Yay! I get a really good one today. As indicated by my nerdy ambition to be a librarian (Yes, I even like cats!) anything to do with books thrills me to no end. So, with that in mind...
On April 24, 1800 President John Adams (oh, I do love that man!) signed a bill appropriating a whopping $5000 to purchase reference books that Congress might need. According to EH.net, that would be almost $75,000 in today's currency. Anyway, books first arrived from London in 1801 and were stored in the Capitol Building. One year later there were 964 volumes and nine maps.
The library was burned by the British in August 1814 when they set fire to the Capitol Building and sacked the small library. President Thomas Jefferson immediately offered his own personal library. It was purchased by Congress for $23,950 for 6,487 volumes (nearly $292,500 today). At the same time Congress hired a trained, professional librarian, George Watterston, to be the caretaker of the fledgling (accidental) national library. Jefferson's 50 years of collecting books had netted the Library volumes on philosophy, science, literature and books in foreign languages. He was concerned at first that his offer would be rejected because the broad scope of subjects would be considered inappropriate for a Congressional library. Thankfully, his doubts were proven wrong.
"The Jeffersonian concept of universality, the belief that all subjects are important to the library of the American legislature, is the philosophy and rationale behind the comprehensive collecting policies of today's Library of Congress." - from the history of the Library of Congress page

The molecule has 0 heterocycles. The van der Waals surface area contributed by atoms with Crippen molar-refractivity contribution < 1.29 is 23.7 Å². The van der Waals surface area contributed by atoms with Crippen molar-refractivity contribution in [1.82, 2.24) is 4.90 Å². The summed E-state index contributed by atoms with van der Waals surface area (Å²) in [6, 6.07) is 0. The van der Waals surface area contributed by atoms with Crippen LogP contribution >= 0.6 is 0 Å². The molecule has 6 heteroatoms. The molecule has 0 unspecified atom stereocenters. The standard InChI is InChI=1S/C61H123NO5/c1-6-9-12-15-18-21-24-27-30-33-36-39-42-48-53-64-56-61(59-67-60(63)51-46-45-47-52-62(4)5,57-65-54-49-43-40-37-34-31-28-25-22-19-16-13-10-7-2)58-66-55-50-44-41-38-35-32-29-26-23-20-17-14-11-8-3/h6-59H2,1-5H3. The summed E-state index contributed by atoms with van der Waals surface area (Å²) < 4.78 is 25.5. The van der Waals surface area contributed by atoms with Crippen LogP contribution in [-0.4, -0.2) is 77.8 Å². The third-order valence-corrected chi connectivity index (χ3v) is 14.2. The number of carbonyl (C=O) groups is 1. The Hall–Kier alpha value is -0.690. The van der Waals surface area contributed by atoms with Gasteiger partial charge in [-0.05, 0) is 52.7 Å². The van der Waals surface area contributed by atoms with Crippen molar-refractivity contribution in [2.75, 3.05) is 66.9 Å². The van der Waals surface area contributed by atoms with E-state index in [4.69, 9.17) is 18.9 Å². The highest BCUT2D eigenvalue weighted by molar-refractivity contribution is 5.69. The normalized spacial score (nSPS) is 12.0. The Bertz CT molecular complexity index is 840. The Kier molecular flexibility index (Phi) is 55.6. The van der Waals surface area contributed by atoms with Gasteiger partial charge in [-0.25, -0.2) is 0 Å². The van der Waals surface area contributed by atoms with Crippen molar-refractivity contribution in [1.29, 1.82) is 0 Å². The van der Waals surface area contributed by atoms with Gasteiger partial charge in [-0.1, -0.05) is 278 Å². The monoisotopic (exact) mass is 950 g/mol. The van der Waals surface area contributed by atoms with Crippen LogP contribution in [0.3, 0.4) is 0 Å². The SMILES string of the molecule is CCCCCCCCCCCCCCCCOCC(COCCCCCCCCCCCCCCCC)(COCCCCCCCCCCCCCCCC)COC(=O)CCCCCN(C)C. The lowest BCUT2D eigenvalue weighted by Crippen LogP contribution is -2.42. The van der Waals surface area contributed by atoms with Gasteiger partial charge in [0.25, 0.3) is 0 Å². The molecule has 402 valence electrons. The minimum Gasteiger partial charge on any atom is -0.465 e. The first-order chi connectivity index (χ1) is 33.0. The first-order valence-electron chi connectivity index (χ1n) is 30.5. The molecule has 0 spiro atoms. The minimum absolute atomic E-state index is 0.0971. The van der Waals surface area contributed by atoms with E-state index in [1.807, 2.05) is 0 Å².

In 1851 a second fire gutted about two-thirds of the library, which was at 55,000 volumes. Congress quickly appropriated money to rebuild the collection, especially the Jefferson collection.
Librarian Ainsworth Rand Spofford (I double-checked the spelling. What a mouthful!) was responsible for the Copyright Law of 1870, requiring all applicants to send two copies to the Library of Congress. This quickly led to a shortage of space in the Capitol Building and the need for the construction of a new building. Begun in 1886, it opened for business on November 1, 1897.
Today the Library of Congress holds more than 130 million items, including books, manuscripts, films, sound recordings, maps and legal documents - including resources accessible online. The various collections are now housed in three buildings. It is one of the largest libraries in the world and a true national treasure.
The Library of Congress
The History Channel